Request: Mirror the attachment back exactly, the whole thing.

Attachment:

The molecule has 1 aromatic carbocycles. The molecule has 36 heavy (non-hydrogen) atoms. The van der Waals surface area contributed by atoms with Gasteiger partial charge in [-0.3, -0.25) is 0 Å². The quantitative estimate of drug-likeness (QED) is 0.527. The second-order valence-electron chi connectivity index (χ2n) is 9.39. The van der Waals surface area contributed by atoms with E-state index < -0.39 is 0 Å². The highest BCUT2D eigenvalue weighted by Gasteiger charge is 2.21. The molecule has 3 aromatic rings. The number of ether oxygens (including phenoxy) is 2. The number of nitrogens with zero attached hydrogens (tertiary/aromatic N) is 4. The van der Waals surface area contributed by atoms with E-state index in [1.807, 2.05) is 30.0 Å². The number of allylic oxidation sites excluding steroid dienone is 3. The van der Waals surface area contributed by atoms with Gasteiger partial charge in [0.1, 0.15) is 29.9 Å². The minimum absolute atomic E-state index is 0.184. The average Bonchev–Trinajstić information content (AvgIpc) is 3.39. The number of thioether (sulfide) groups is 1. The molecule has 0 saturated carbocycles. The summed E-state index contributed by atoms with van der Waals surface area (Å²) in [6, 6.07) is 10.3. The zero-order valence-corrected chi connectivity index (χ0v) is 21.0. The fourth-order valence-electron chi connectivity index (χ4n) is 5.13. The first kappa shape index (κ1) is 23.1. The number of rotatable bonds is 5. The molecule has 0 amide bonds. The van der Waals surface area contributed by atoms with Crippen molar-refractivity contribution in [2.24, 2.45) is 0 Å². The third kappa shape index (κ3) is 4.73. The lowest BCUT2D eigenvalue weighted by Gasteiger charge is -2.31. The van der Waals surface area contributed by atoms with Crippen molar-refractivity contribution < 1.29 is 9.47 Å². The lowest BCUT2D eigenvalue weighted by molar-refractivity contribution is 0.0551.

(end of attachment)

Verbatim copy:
The molecule has 1 aromatic carbocycles. The molecule has 36 heavy (non-hydrogen) atoms. The van der Waals surface area contributed by atoms with Gasteiger partial charge in [-0.3, -0.25) is 0 Å². The quantitative estimate of drug-likeness (QED) is 0.527. The second-order valence-electron chi connectivity index (χ2n) is 9.39. The van der Waals surface area contributed by atoms with E-state index < -0.39 is 0 Å². The highest BCUT2D eigenvalue weighted by Gasteiger charge is 2.21. The molecule has 3 aromatic rings. The number of ether oxygens (including phenoxy) is 2. The number of nitrogens with zero attached hydrogens (tertiary/aromatic N) is 4. The van der Waals surface area contributed by atoms with E-state index in [1.807, 2.05) is 30.0 Å². The number of allylic oxidation sites excluding steroid dienone is 3. The van der Waals surface area contributed by atoms with Gasteiger partial charge in [0.1, 0.15) is 29.9 Å². The minimum absolute atomic E-state index is 0.184. The average Bonchev–Trinajstić information content (AvgIpc) is 3.39. The number of thioether (sulfide) groups is 1. The molecule has 0 saturated carbocycles. The summed E-state index contributed by atoms with van der Waals surface area (Å²) in [6, 6.07) is 10.3. The zero-order valence-corrected chi connectivity index (χ0v) is 21.0. The fourth-order valence-electron chi connectivity index (χ4n) is 5.13. The first kappa shape index (κ1) is 23.1. The number of rotatable bonds is 5. The molecule has 0 amide bonds. The van der Waals surface area contributed by atoms with Crippen molar-refractivity contribution in [2.24, 2.45) is 0 Å². The third kappa shape index (κ3) is 4.73. The lowest BCUT2D eigenvalue weighted by Gasteiger charge is -2.31. The van der Waals surface area contributed by atoms with Crippen molar-refractivity contribution < 1.29 is 9.47 Å². The lowest BCUT2D eigenvalue weighted by molar-refractivity contribution is 0.0551.